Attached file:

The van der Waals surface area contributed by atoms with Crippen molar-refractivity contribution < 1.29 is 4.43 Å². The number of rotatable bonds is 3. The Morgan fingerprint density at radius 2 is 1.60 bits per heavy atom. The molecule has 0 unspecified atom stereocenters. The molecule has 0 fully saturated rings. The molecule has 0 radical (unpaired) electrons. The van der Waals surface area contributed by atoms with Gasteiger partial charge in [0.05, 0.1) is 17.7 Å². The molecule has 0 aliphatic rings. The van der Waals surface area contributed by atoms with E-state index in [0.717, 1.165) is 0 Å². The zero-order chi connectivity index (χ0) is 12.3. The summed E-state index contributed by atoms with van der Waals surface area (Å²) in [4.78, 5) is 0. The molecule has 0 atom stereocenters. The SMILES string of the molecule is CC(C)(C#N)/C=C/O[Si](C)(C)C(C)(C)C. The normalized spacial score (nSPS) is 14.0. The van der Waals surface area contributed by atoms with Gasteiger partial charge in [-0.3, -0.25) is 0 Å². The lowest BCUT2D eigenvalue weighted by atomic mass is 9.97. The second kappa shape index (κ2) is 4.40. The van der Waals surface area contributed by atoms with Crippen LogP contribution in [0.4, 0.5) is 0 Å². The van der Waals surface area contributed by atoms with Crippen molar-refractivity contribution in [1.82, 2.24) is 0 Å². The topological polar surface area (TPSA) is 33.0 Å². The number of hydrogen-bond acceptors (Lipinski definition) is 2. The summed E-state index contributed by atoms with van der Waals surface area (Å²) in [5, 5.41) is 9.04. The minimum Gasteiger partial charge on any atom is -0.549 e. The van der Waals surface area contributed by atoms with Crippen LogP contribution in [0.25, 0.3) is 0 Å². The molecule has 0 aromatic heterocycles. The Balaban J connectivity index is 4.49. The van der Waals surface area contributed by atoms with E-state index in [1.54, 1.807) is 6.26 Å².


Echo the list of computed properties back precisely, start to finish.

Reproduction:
The van der Waals surface area contributed by atoms with Crippen molar-refractivity contribution < 1.29 is 4.43 Å². The number of rotatable bonds is 3. The Morgan fingerprint density at radius 2 is 1.60 bits per heavy atom. The molecule has 0 unspecified atom stereocenters. The molecule has 0 fully saturated rings. The molecule has 0 radical (unpaired) electrons. The van der Waals surface area contributed by atoms with Gasteiger partial charge in [0.05, 0.1) is 17.7 Å². The molecule has 0 aliphatic rings. The van der Waals surface area contributed by atoms with E-state index in [0.717, 1.165) is 0 Å². The zero-order chi connectivity index (χ0) is 12.3. The summed E-state index contributed by atoms with van der Waals surface area (Å²) in [4.78, 5) is 0. The molecule has 0 atom stereocenters. The SMILES string of the molecule is CC(C)(C#N)/C=C/O[Si](C)(C)C(C)(C)C. The normalized spacial score (nSPS) is 14.0. The van der Waals surface area contributed by atoms with Gasteiger partial charge in [-0.3, -0.25) is 0 Å². The lowest BCUT2D eigenvalue weighted by atomic mass is 9.97. The second kappa shape index (κ2) is 4.40. The van der Waals surface area contributed by atoms with Crippen LogP contribution in [0.4, 0.5) is 0 Å². The van der Waals surface area contributed by atoms with Crippen molar-refractivity contribution in [1.82, 2.24) is 0 Å². The topological polar surface area (TPSA) is 33.0 Å². The number of hydrogen-bond acceptors (Lipinski definition) is 2. The summed E-state index contributed by atoms with van der Waals surface area (Å²) in [5, 5.41) is 9.04. The minimum Gasteiger partial charge on any atom is -0.549 e. The van der Waals surface area contributed by atoms with Crippen LogP contribution in [0.25, 0.3) is 0 Å². The molecule has 0 aromatic heterocycles. The Balaban J connectivity index is 4.49. The van der Waals surface area contributed by atoms with E-state index in [1.54, 1.807) is 6.26 Å².